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Campbell AME Church dates back to 1850 when members of the local free black community organized Allen Chapel near Good Hope Village (now Garfield). Allen African Methodist Episcopal Church, as it is now known, remains the oldest black church in Hillsdale. With the arrival of the Barry Farm Freedmen's settlement (later renamed Hillsdale) after the Civil War, Allen Chapel grew so large that a group split off in 1867 and formed Mount Zion AME Church on Mount Zion Hill (now Douglass Road). A couple of decades later the church moved to a more accessible location, on Nichols Avenue (today's Martin Luther King, Jr., Avenue). The congregation dedicated its new building in 1890 -- in a ceremony attended by Frederick Douglass -- and renamed the church for AME Bishop Jabez Campbell. After the building burned a few years later, the church moved to its present location, on property donated by a church member. The current building was completed in 1938.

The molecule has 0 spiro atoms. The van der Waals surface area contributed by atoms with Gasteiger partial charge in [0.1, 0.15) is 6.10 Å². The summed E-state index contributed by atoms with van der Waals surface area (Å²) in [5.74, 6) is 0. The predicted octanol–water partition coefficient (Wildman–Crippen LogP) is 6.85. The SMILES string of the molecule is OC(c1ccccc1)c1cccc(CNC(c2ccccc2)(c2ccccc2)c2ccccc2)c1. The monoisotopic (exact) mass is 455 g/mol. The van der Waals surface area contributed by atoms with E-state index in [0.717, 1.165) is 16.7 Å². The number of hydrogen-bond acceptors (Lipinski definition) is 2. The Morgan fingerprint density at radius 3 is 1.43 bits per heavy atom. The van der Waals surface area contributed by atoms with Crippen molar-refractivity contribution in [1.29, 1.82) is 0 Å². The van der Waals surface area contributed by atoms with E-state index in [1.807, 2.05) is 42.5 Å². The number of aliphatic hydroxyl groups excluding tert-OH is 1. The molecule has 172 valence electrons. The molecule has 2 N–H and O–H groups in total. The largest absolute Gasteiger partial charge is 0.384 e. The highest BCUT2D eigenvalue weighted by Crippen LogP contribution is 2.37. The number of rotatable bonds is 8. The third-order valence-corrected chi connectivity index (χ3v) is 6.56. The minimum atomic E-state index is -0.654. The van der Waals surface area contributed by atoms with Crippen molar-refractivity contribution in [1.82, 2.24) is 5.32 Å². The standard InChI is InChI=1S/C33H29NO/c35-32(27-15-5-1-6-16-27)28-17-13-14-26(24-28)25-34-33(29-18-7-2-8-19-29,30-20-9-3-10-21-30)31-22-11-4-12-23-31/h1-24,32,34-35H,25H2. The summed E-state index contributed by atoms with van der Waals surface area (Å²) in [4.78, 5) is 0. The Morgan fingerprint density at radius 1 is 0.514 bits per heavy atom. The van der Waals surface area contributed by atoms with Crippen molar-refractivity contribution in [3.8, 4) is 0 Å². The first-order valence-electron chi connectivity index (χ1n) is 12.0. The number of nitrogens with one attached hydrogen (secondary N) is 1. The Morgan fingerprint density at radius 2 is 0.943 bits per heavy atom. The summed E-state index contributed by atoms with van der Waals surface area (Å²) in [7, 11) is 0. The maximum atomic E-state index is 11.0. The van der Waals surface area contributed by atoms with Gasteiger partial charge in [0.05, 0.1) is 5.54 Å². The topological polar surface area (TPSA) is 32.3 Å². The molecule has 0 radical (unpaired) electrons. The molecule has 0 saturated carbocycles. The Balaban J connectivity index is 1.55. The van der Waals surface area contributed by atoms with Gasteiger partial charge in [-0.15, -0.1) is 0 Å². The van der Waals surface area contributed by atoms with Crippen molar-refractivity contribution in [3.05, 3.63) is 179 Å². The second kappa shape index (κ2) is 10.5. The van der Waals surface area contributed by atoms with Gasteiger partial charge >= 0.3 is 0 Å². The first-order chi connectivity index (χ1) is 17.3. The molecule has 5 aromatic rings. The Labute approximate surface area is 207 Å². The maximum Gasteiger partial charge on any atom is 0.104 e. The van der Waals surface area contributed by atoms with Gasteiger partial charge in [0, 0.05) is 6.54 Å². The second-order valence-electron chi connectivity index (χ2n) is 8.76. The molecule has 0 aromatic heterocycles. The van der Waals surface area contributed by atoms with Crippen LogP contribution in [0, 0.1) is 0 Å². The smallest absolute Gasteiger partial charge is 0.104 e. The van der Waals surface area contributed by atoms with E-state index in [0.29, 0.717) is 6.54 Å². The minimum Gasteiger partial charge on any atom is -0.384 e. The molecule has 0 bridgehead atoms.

Under the leadership of Rev. Samuel Everette Guiles, Campbell AME hosted meetings and strategy sessions held by Consolidated Parent Group and the NAACP related to fighting school segregation. The Campbell Civic Club was organized to support these efforts, which led to the Bolling v. Sharpe case.

Among the members of Campbell AME Church were Barbara and Adrienne Jennings, two of the plaintiffs in Bolling v. Sharpe, which became a part of the landmark Brown v. Board of Education (1954). All of the Bolling plaintiffs came from the Hillsdale community.

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